Boris Johnson has piled yet more pressure on George Osborne to soften the impact of his £4.5bn a year cuts to tax credits, saying he is "sure" the Chancellor will protect families on low incomes when the reforms take effect next April.
The Mayor of London said he believed the tax credit changes were under "intensive review", adding: "Let's see what they come up with... I'm sure that they are working on it now."
Mr Johnson is among a growing number of senior Tories who have publicly cautioned ministers about the upcoming tax credit cuts. On Sunday Andrew Mitchell, who served in Mr Cameron's cabinet in the last government, said the plans needed to be "tweaked".
Up to 3.2 million families are set to lose an average of £1,300 a year from next April and Mr Osborne is set to face questions from Tory MPs at a meeting of the party's backbench 1922 Committee on Monday evening ahead of a debate on the tax credit changes in the House of Commons on Tuesday.
However, a Downing Street source insisted that the Government had no plans to budge on the plans to implement the £4.5bn a year savings to the tax credits bill next year.
Mr Johnson told the BBC: "What I would like to see is working with the tax and benefit system and the living wage to make sure that hard-working people on low incomes are protected. I'm sure the Chancellor can do that.
"I think everybody is concerned about something which bears down unfairly on the working poor, and it's very important as we take this thing forward that we do it in such a way as to minimise that impact."
He added: "Believe me, we've all been talking about it. This is something that is under intensive review and consultation at the moment. I have no doubt that people are working very, very hard right now to try to make sure that as we reform the tax credit system, we do so in such a way as not to bear down too unfairly on hard-working people on low incomes in London and elsewhere.
"I'm sure that, irrespective of the politics of it, nobody wants to do something that is not fair to working people."
He said he understood the "pain and anguish" expressed by single mother Michelle Dorrell, who confronted Cabinet minister Amber Rudd about the upcoming cut in her income on Question Time last week.
However, he insisted Mr Osborne was right to reform the system, praising him for being "brave" and "completely right" to tackle the issue.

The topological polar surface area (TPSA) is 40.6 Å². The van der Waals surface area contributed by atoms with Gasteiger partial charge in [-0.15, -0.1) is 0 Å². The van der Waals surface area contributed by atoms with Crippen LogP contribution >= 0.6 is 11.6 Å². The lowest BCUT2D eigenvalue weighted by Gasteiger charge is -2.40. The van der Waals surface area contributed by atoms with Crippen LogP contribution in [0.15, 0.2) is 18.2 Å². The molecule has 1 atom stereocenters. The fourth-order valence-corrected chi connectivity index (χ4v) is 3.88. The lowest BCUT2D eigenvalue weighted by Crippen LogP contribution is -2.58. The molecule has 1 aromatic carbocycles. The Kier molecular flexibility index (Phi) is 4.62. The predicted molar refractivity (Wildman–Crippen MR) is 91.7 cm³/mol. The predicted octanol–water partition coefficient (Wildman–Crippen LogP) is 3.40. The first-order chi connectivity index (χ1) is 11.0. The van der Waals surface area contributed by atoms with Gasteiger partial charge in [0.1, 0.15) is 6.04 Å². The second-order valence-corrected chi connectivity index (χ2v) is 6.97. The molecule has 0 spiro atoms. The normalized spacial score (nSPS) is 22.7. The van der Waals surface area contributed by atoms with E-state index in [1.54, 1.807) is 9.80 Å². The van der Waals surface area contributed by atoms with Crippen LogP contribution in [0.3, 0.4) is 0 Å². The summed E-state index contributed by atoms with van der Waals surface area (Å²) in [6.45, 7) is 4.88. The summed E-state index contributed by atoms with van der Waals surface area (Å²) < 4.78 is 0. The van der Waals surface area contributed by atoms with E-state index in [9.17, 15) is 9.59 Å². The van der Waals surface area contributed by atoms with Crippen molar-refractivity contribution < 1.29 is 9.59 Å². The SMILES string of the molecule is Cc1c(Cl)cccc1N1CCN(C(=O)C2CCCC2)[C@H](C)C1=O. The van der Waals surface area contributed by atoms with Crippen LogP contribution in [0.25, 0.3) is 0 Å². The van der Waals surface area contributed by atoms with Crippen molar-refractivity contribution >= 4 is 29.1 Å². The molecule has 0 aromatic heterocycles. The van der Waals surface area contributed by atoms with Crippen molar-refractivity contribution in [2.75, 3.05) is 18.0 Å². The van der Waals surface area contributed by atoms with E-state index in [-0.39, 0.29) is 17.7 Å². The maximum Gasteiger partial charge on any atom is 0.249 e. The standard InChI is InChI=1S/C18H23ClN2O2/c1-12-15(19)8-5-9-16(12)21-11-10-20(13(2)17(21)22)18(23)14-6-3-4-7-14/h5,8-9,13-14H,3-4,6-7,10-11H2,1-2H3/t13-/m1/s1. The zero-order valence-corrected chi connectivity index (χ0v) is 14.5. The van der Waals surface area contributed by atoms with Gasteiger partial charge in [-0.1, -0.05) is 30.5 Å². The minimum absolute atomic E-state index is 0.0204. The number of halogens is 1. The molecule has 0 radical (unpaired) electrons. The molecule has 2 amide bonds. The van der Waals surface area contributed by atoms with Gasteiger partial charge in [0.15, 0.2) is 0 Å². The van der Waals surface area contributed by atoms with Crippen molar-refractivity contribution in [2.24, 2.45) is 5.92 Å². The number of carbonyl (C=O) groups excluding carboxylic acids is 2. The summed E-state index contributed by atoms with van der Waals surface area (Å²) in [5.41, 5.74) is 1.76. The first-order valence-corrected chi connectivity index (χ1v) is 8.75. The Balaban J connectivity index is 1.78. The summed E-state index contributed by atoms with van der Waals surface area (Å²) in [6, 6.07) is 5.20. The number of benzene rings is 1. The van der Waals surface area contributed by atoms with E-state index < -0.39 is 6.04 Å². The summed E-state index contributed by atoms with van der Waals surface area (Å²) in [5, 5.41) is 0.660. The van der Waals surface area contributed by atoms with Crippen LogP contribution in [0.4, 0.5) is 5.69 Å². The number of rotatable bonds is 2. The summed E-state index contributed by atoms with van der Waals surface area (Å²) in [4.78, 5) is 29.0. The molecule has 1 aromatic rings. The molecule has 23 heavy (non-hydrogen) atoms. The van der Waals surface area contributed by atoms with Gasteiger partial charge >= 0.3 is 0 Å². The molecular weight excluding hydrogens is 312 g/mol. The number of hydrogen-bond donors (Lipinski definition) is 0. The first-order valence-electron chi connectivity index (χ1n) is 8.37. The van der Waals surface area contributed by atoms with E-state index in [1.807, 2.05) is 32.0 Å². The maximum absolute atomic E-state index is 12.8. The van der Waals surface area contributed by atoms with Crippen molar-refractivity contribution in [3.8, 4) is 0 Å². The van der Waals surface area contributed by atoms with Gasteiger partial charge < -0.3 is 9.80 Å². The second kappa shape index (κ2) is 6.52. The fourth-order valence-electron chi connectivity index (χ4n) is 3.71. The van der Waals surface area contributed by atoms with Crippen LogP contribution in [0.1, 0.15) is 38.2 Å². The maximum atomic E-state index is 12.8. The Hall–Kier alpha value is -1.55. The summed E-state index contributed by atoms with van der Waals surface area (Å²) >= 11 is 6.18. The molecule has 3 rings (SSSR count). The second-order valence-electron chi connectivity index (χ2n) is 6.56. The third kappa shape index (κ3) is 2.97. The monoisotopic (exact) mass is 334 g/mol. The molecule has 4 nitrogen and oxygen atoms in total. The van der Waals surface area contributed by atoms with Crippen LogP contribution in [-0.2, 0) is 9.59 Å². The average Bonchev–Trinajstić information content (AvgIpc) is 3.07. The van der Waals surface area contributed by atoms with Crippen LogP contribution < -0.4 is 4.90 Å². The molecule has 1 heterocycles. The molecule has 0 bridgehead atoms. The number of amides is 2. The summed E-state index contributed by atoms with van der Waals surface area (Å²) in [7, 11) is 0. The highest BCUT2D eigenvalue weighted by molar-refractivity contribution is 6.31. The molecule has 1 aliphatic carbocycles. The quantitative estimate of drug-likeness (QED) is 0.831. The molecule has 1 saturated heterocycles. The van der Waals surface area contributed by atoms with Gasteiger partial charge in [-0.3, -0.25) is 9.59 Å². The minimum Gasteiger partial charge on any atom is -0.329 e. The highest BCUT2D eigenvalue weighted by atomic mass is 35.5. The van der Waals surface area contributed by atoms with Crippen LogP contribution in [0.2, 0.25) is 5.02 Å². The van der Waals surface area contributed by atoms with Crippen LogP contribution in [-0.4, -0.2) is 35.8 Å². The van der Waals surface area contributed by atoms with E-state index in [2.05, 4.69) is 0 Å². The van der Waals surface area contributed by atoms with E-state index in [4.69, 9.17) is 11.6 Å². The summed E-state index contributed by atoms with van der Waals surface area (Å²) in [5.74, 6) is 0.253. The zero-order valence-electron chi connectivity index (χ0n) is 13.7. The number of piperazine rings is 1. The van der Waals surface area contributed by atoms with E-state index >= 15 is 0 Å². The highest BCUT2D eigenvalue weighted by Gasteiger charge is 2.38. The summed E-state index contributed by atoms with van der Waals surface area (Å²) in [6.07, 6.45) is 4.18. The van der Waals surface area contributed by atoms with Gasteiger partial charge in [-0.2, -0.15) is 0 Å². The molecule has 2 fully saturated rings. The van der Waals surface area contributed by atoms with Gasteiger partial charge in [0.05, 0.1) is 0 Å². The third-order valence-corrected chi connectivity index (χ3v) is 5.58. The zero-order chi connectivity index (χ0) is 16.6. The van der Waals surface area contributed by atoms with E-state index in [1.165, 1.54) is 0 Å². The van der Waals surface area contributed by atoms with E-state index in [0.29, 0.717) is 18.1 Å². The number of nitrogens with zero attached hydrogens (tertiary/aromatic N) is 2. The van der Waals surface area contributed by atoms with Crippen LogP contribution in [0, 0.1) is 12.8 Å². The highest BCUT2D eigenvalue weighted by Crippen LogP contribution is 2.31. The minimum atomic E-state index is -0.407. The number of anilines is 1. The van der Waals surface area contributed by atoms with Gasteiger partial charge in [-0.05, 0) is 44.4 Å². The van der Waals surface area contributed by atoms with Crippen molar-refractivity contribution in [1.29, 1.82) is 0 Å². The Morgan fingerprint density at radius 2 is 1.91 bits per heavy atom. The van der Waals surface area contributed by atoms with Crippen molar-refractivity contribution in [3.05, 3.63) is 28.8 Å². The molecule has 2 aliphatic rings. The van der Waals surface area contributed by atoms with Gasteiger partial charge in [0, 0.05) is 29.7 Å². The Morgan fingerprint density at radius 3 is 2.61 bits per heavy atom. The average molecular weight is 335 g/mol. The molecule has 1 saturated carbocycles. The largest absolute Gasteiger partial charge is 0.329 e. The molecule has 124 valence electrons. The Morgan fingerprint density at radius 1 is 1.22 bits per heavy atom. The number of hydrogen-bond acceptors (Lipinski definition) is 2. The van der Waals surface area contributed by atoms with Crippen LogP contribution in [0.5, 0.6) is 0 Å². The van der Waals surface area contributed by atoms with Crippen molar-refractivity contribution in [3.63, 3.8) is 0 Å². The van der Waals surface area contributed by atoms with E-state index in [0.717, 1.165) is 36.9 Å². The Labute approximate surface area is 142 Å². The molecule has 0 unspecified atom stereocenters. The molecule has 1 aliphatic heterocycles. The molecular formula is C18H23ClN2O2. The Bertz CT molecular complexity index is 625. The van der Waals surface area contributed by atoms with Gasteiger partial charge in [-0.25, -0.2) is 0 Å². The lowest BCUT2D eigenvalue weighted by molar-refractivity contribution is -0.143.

The Chancellor faces a last-ditch attempt to kill off the tax credit cuts in the House of Lords, with a rare "fatal" motion expected to be tabled by peers opposed to the measures this week.
Fatal motions are rarely used but can apply to the tax credit reforms because they were introduced through a statutory instrument, rather than in the FInance Bill, so did not require to be passed in the Lords.
The move would cause controversy however, because it would break the Salisbury Convention that guides the Lords against undermining the supremacy of the House of Commons. But opponents will argue that the convention does not apply because tax credit cuts did not feature in the Conservative party's election manifesto.
If called, the fatal motion would be likely to succeed given there is no Tory majority in the House of Lords and it could lead to a crucial vote next Monday.
A Downing Street spokeswoman said the Government would "cross that bridge when we come to it" when asked whether the Prime Minister was worried about the threat of a fatal motion.
Analysis by Labour found 71 Conservative MPs would be vulnerable to losing their seats in parliament to a public backlash against the tax credit cuts, which the Government claims will raise the Treasury up to £5.8bn a year by 2021.
Public opposition to the policy appears to be hardening, with a ComRes poll for the Independent On Sunday suggesting 43 per cent disagree that the cuts are needed – compared to 34 per cent who agree.
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